7 times Friends was a problematic mess
With the cast of Friends making a long-fabled comeback to television screens, binging all 236 episodes seems like the obvious things to do.
You’re reunited with all the familiar faces – Ross (David Schwimmer), Rachel (Jennifer Anniston), Monica (Courtney Cox), Chandler (Matthew Perry), Phoebe (Lisa Kudrow) and Joey (Matt LeBlanc).
You then look past the 15-year-old janky haircuts and aggressively high-waisted denim. You suspend your disbelief about them being able to afford an apartment larger than a small island.
But then you begin to notice it all. The fat-shaming. The anti-gay jabs. Ross Gellar’s, well, aggressive approach to romance.
Friends has undoubtedly created a legacy that will outlive the generation of fans that watched as it aired on boxy TV sets in the late 1990s.
Yet both new and returning fans alike have realised over the years how problematic so many of the jokes, plot points and characters – or lack thereof – are.
Here are seven of the most laughably unfunny moments and storylines on Friends.
The one with all the fat-shaming
It’s the joke that got stale pretty fast. Yes, Monica was overweight as a teen. We get it.
In the two-part season six episode, “The One That Could Have Been”, the show offered viewers a glimpse into the life of Monica if she didn’t lose weight when she was younger.
Compounding the many, many cringe-worthy jabs about “Fat Monica”, the episode portrayed Monica as being a 30-year-old virgin – clearly, sleeping with an overweight woman is incomprehensible.
The one with the transphobia and all the homophobia
From the sitcom’s seventh season, a constant joke was the long-running spat between Chandler and his trans mother, portrayed by Kathleen Turner.
Turner played Helena Handbasket. While never directly addressed it at the time, co-creator Marta Kauffman did later confirm that Handbasket was a trans woman.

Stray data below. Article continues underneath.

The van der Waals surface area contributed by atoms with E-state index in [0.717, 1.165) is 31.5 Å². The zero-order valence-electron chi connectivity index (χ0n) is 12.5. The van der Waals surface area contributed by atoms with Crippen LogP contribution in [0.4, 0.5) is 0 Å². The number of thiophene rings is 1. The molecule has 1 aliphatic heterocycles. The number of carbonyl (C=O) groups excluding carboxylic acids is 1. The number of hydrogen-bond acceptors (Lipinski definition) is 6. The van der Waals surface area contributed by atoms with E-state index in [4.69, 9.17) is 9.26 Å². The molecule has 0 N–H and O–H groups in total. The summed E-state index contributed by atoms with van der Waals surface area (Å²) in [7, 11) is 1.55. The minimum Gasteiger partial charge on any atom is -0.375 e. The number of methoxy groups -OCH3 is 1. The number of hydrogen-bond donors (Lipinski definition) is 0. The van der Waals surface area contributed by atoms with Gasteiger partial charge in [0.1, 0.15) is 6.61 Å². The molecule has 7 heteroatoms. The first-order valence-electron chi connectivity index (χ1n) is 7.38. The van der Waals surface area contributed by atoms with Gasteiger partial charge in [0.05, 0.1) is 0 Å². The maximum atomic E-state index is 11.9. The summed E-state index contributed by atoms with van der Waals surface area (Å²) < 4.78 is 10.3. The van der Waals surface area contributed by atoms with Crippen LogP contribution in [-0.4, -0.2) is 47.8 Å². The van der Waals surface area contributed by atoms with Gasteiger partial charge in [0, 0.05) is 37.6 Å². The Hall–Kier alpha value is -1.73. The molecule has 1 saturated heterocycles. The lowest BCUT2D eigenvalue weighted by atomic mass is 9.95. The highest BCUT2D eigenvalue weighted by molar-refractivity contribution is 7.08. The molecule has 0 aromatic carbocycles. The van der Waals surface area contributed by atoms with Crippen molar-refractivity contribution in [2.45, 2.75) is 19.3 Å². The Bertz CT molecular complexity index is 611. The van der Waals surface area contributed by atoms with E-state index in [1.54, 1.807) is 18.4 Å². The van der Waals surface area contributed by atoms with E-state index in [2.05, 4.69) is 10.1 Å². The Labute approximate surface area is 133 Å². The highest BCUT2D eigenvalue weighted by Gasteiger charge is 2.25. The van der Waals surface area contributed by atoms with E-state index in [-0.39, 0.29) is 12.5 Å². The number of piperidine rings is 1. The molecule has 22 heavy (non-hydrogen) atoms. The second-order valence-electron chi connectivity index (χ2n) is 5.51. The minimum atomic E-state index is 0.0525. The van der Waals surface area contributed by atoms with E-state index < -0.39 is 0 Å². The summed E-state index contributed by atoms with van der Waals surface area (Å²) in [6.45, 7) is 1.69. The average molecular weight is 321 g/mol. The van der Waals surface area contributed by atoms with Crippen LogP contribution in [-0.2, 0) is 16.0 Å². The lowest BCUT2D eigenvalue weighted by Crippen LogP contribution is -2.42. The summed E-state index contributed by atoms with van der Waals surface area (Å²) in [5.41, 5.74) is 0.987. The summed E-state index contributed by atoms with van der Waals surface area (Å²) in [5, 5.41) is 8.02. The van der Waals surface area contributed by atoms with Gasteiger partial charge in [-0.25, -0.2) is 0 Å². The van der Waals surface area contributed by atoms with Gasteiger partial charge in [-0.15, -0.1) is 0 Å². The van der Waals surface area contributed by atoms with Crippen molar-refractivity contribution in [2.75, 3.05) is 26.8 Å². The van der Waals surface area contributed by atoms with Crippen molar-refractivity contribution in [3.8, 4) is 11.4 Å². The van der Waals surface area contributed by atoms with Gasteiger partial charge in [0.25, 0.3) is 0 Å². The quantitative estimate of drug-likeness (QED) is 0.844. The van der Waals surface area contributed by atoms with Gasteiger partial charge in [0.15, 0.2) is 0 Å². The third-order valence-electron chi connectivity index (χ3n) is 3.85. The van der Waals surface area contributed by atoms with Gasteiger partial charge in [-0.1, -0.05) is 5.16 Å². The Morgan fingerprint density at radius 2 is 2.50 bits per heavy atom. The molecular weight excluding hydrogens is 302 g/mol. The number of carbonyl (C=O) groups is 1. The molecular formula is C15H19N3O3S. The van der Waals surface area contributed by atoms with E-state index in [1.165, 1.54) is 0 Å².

Again, all for cheap canned laughs, Chandler constantly deadnamed Handbasket and refused to recognise her gender identity. He even pretends to become physically sick when they go to watch her perform on stage.
Chandler himself is almost paranoid about being perceived as gay. People assuming he is played for laughs while suggesting it’s something to be ashamed of.
The one where Ross wouldn’t let his son play with dolls
Upon seeing his son playing with a Barbie doll, Ross goes straight into toxic masculinity mode.
“Why is my boy playing with a Barbie?” he barks at his ex-wife, Carol, and her partner. Utterly convinced the lesbian couple conspired to convince his son to play with dolls.
Oh, the horror of letting your child be themselves.
The one where Ross assumes his male nanny is gay
After Rachel hires a nanny for her and Ross’ baby, Ross’ mind is sufficiently blown when he’s met with the jaw-dropping revelation that, yes, nannies can be male.
The episode-long plot point of Sandy very much captures the Friends‘ “product of its time” factor, with Ross asking invasive, barbed questions about Sandy’s sexuality as well as assuming he can’t do his job on account of not being “man” enough.
The one where Ross considers being lesbian a joke
…seeing a pattern here?
Whenever Ross’ ex-wife Carol, played by Jane Sibbett, is mentioned, it’s met with malicious mockery from Ross, and even some of the rest of the gang.
Even when a character simply said “lesbian life partner” or just “lesbian”, it was enough to prompt a laugh track.
The one where Joey owning a unisex bag is somehow a joke
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Throwing the shoulder bag on his, well, shoulder, Joey beamed as he rattled off the reasons why he loves his new bag. His friends, however, weren’t as supportive.
Everyone takes turns pointing out it’s a “woman’s purse” despite it literally being a shoulder bag. “Yeah, pulling flowers out of it makes the bag look a lot more masculine,” Chandler chides.
The one with the severe lack of people of colour
Despite airing for nearly 10 years, Friends only saw just two prominent characters who were people of colour – a quick reminder that the show was set in New York City, one of the most racially diverse cities in the US.
Both characters, Julie (Lauren Tom) and Charlie Wheeler (Aisha Nilaja Tyler), dated Ross. The rest of the Friends‘ cast and guest stars were overwhelmingly white.